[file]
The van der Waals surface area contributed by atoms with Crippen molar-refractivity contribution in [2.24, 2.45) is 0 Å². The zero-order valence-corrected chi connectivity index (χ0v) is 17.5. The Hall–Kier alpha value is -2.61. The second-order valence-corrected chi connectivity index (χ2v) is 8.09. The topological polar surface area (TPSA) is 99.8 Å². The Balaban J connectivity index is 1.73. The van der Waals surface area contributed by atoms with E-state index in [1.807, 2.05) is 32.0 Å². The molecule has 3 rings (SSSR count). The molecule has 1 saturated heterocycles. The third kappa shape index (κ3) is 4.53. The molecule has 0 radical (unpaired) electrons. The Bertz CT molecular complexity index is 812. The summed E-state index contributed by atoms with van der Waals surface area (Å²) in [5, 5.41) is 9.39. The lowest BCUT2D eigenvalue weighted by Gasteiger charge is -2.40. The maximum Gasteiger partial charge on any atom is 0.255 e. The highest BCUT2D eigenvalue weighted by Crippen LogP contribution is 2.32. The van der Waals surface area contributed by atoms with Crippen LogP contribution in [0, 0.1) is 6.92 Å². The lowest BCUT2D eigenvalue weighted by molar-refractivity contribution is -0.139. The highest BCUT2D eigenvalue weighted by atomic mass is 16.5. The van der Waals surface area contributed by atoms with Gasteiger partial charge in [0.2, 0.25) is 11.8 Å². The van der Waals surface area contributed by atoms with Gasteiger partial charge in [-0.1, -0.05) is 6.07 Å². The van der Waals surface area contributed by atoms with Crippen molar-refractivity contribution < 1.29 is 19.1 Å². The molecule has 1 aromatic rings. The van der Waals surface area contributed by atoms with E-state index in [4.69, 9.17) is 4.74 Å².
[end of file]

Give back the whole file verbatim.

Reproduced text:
The van der Waals surface area contributed by atoms with Crippen molar-refractivity contribution in [2.24, 2.45) is 0 Å². The zero-order valence-corrected chi connectivity index (χ0v) is 17.5. The Hall–Kier alpha value is -2.61. The second-order valence-corrected chi connectivity index (χ2v) is 8.09. The topological polar surface area (TPSA) is 99.8 Å². The Balaban J connectivity index is 1.73. The van der Waals surface area contributed by atoms with E-state index in [1.807, 2.05) is 32.0 Å². The molecule has 3 rings (SSSR count). The molecule has 1 saturated heterocycles. The third kappa shape index (κ3) is 4.53. The molecule has 0 radical (unpaired) electrons. The Bertz CT molecular complexity index is 812. The summed E-state index contributed by atoms with van der Waals surface area (Å²) in [5, 5.41) is 9.39. The lowest BCUT2D eigenvalue weighted by Gasteiger charge is -2.40. The maximum Gasteiger partial charge on any atom is 0.255 e. The highest BCUT2D eigenvalue weighted by Crippen LogP contribution is 2.32. The van der Waals surface area contributed by atoms with Crippen LogP contribution in [0, 0.1) is 6.92 Å². The lowest BCUT2D eigenvalue weighted by molar-refractivity contribution is -0.139. The highest BCUT2D eigenvalue weighted by atomic mass is 16.5. The van der Waals surface area contributed by atoms with Gasteiger partial charge in [0.2, 0.25) is 11.8 Å². The van der Waals surface area contributed by atoms with Gasteiger partial charge in [-0.1, -0.05) is 6.07 Å². The van der Waals surface area contributed by atoms with Crippen molar-refractivity contribution < 1.29 is 19.1 Å². The molecule has 1 aromatic rings. The van der Waals surface area contributed by atoms with E-state index in [4.69, 9.17) is 4.74 Å².